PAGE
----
POWELL v. The STATE.
A Walker County jury found David Powell guilty of possession of methamphetamine, misdemeanor possession of marijuana, and driving without a license. Without challenging the sufficiency of the evidence against him, Powell appeals and claims error solely in the denial of his motion to suppress. Finding no error, we affirm.
Powell first contends the evidence sought to be suppressed was found as a result of a stop at an illegally constituted roadblock at the intersection of Marbletop and Lisbon Roads outside Chickamauga. However, the evidence is uncontroverted that, prior to reaching the roadblock which was visible from 200 yards in either direction, Powell stopped his vehicle in the middle of Marbletop Road, backed up, and turned into the driveway of a residence. Since Powell was not stopped by the roadblock, its legality is not at issue.1
It is unclear from Powell's argument, but it appears he also claims that an officer's subsequent approach and request for identification constituted an impermissible search and seizure. However, “[i]t is well established that an officer's approach to a stopped vehicle and inquiry into the situation is not a ‘stop’ or ‘seizure’ but rather clearly falls within the realm of the first tier of police-citizen encounter[s].” 2 Further, the evidence of record supports the conclusion that the officer had a reasonable articulable suspicion that Powell was attempting to avoid the roadblock. Besides backing up in the middle of Marbletop Road when the roadblock came into view, Powell appeared to abandon his vehicle in a driveway and to walk away through the yards of the homes adjacent to the roadway; moreover, his on-scene explanation that he was looking for the residence of a man named “Cook” made little sense, since he was neither knocking on doors in search of Mr. Cook's house nor otherwise “looking” for anyone. Powell argues that his actions were perfectly legal in and of themselves. While this may be true, his actions also reasonably suggested that he was attempting to avoid the roadblock, and “Terry recognized that the officers could detain the individuals to resolve the ambiguity.” 3 Upon investigation, Powell admitted to the officer that he had no driver's license and that he was carrying marijuana; the methamphetamine was discovered during a subsequent search pursuant to arrest. Under the facts of record and upon the errors as enumerated, we find the trial court properly denied Powell's motion to suppress.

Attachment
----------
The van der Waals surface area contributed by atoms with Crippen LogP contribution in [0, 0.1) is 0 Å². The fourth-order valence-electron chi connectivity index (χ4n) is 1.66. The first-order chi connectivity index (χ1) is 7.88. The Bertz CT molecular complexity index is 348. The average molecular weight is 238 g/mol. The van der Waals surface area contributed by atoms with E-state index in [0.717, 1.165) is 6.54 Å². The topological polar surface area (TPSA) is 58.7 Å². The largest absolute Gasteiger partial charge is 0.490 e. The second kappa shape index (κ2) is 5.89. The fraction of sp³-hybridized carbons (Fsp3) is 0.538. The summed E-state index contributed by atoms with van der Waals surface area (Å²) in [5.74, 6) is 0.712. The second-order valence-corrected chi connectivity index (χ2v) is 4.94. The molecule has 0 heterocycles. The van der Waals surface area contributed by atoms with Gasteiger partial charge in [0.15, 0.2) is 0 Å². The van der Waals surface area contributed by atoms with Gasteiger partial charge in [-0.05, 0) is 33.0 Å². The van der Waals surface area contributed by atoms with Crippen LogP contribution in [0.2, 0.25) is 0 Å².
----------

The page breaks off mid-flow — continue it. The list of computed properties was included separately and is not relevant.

1. Gary v. State, 268 Ga.App. 773, 603 S.E.2d 304 (2004).
2. (Citation and punctuation omitted.) Akins v. State, 266 Ga.App. 214, 215(1), 596 S.E.2d 719 (2004).
3. State v. Ledford, 247 Ga.App. 412, 416(1)(b), 543 S.E.2d 107 (2000).
BLACKBURN, P.J., and MILLER, J., concur.